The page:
Then of course it turned out that Rojas couldn't really do anything but sitting on wheels and was to no help at all (otherwise, he could have dropped down to the GvA-Valverde group when it was at ten seconds and sacrificed himself - but in that case that would have been stupid, because he then would have had a chance of winning - so to sum up, Rojas' presence in the front group was never going to help Valverde in any case).

But I just don't know why he didn't go with Gilbert and co. There were so many fast guys left behind, so his presence would not have dampened the desire to work hard. It was quite sad to see him squander that very good opportunity.
Don't agree.
If Kwiatkowski bridged on 22% Keutenberg, and Valverde couldn't do that, to me it's a clear sign he didn't had great legs. He is usually much better on these gradients then Kwiat.
It would been better of course if he had went with Gilbert, but that's not the place when he lost this race. He lost it on Keutenberg, when Kwiat went and he couldn't follow. Without Kwiatkowski that front group wouldn't made it to the finish, I think. We'd have 3 of the 4 strongest guys in the group behind, they would pulled that group back. When Kwiat went, that was the key point of the race, and that's where race was won/lost. Gilbert wouldn't won without Kwiatkowski, who by the way looked strongest to me, but just messed up his sprint.

So, to conclude, it would be much better if he'd went with Gilbert, but I think he lost this race because he didn't had legs when it mattered the most, on Keutenberg!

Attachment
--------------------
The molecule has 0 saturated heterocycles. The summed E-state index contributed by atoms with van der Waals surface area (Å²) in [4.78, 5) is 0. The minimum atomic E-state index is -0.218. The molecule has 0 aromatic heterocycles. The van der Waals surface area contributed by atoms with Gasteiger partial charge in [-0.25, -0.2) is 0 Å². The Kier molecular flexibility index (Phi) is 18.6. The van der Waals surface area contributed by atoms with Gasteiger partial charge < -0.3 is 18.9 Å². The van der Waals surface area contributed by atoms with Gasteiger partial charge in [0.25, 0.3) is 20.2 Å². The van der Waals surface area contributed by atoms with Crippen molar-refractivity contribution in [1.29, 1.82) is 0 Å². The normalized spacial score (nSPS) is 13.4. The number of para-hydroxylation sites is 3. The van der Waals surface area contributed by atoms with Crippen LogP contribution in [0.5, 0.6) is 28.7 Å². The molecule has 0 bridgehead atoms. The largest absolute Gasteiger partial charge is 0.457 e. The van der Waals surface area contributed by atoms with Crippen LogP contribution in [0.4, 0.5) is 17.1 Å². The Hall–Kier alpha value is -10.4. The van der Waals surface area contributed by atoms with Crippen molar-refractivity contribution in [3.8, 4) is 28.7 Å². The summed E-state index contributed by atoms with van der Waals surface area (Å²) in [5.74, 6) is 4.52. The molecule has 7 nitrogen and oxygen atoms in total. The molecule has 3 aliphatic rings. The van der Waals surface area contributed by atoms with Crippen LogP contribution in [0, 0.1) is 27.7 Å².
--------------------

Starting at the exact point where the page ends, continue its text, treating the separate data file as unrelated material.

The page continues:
When Kwiat bridged, GVA/Bala are only 8 seconds behind. Henao pushed the paced and GVA were on able to hold the chase. It was a tactical error on Bala's part not to help GVA chase on that crucial moment.
 
Mar 13, 2015
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Look again, Bala was at the front of the chasing group at that point. He started working when Keutenberg eased up a little, Kwiat wasn't at the front at that point
 
Re: Re:

Mr.White said:
Dekker_Tifosi said:
It's not a real surprise. I've seen Valverde collapse on the Keutenberg so many times now. It's hardly a surprise anymore. The AGR climbs just don't suit him very well.
When? Keutenberg should suit him down to the ground, much better then it suits Kwiat for example...
No it doesn't. Keutenberg is too short, and the very narrow road and twists and turns before him don't suit him.
In all editions Valverde nearly never did well on the Keuteberg. Always fails to follow the best